I have, like most of you reading this, frequently been a victim of criticism for my love and hobby of video games. I’ve fielded questions from friends and family that range from “How much does that cost you?” and “You’re watching other people play games online instead of playing yourself?” to “Don’t you feel like that’s a waste of time?” and “Isn’t there anything else you could be doing with your time?” As if we had to justify what we do with our spare time, there always seems to be someone who disapproves of the use of my personal finances and leisure. Nevertheless, as much as it isn’t anyone else’s business, the principle behind these questions is sound. Are you budgeting your finances appropriately to allow you to safely and comfortably play what could easily turn into an expensive hobby? Is your time being used wisely so that all of your responsibilities are being met, including personal enjoyment and mental well-being?
It’s unfortunately true that as we age, our responsibilities pile up on us and leave us with fewer resources, be it financial, emotional, or attentive. Another unfortunate truth is that as these responsibilities compile, we sometimes find ourselves unequipped to actively task each of these appropriately in a way that leaves us feeling accomplished and complete. Sadly, since the school system in the US doesn’t necessarily teach us actual adult life skills and instead seems preoccupied with the importance of the inner workings of cells and other largely useless information for the general populace (don’t get me started, I could go on and on), many of us are aging without the simple advice and skills that with very little effort could ease the burdens of our daily life.
I do not claim to be a finance or life management expert, but I will say this: at certain times in my life, I have found myself anxious about my duties, unable to manage all that I had to do. Those responsibilities have not ceased. If anything, they’ve increased; I now have three children and a wonderful wife to keep happy, work 40-50 hours each week, cohost a podcast, write video game reviews and editorials, and visit the gym regularly. I certainly wouldn’t be able to fit video games into this schedule without the help of my wife, whose contributions can’t be ignored, but also not without researching, practicing, and implementing time and money management skills. These are some things that worked for my life and have allowed me to incorporate gaming into my days and nights, and hopefully, some of these can help you too.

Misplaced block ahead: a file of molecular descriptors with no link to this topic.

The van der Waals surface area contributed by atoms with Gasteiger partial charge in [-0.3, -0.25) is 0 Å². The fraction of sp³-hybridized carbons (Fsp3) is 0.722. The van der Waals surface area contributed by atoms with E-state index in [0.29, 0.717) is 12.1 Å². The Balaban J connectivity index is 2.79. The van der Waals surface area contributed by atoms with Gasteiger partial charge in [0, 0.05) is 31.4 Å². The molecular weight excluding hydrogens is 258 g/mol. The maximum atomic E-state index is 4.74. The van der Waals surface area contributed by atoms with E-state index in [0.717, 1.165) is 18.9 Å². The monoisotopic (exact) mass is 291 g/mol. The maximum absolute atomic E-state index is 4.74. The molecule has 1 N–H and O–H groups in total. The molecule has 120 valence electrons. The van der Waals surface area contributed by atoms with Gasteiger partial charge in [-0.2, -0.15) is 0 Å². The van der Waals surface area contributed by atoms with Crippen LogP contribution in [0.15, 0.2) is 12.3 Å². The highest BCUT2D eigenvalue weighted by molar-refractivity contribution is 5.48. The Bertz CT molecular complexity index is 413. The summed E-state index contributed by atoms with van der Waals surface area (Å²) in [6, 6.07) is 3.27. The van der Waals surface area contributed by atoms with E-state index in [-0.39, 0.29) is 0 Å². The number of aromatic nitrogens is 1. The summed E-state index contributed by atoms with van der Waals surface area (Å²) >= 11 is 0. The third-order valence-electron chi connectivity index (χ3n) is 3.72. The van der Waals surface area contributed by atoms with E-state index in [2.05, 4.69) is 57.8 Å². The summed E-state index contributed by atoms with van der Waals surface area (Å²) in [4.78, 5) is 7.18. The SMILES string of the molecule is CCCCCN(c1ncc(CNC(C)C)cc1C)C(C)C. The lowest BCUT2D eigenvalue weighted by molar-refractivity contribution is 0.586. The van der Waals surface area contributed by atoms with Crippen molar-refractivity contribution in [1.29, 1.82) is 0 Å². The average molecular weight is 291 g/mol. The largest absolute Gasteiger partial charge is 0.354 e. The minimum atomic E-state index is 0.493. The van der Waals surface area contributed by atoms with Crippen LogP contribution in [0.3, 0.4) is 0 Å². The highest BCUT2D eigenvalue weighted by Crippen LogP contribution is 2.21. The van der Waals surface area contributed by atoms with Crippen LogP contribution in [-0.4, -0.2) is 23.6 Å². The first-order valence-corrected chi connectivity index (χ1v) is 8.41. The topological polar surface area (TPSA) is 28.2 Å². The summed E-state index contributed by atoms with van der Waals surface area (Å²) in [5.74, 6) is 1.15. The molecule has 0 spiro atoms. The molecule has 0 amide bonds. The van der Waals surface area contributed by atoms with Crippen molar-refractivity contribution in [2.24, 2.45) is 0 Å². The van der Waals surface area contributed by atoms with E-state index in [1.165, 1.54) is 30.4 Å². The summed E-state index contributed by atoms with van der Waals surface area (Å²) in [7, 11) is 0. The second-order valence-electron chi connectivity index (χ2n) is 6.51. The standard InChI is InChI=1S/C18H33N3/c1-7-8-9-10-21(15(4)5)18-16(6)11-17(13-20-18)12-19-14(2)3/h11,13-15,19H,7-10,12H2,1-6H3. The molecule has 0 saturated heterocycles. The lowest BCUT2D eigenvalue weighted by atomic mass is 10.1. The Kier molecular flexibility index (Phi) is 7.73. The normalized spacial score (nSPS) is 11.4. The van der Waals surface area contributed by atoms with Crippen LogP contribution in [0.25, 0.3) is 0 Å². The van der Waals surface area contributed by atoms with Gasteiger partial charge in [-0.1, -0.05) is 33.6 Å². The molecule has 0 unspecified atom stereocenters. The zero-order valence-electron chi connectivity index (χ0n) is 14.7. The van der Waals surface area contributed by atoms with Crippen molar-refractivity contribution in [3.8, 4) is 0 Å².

Time is Money… but mostly, it’s Time
Some years ago, a friend of mine remarked on his bafflement that all of his friends were slowly leaving him alone in his online video game communities. As his friends aged and accepted the responsibilities of aging, they slowly slipped away from their favorite pastime. He questioned whether marrying caused a rift in personal interests that led his friends towards sacrificing what they wanted to do for the better interest of their newfound matrimony. “I can’t imagine,” said he, “that I will ever be in a position where getting married causes me to stop playing video games.” Years have passed, he’s since been wed, and I’ve noticed, to no fault of him, a significant drop in the time he spends playing video games. Some of our mutual friends have, in fact, accused him of succumbing to the same trap of which he was once the critic.
Needless to say, marriage is just one of the many obstacles I’ve faced in my quest to do literally nothing else but play video games. I must be conscious of my wife’s time and the precious minutes we get to spend together during the day. Add into the equation children, fitness, meal preparation, grad school turned career, and regular every-day obligations, and days seemingly turn to minutes, becoming increasingly shorter. How are we to find time in a busy world for something as trivial as entertainment, let alone video games?
The key to this enigma is how we manage priorities. When you arrive home from work at night, how do you spend the time given to you? Do you crash on the couch for an hour to watch a basketball game, eat a heavy meal sure to weigh on your eyelids, and then spend 45 minutes reading political arguments on Facebook from people we haven’t spoken to since middle school? Do you deny yourself of time that could otherwise be spent on constructive hobbies you enjoy, solving puzzles or socializing with friends and family?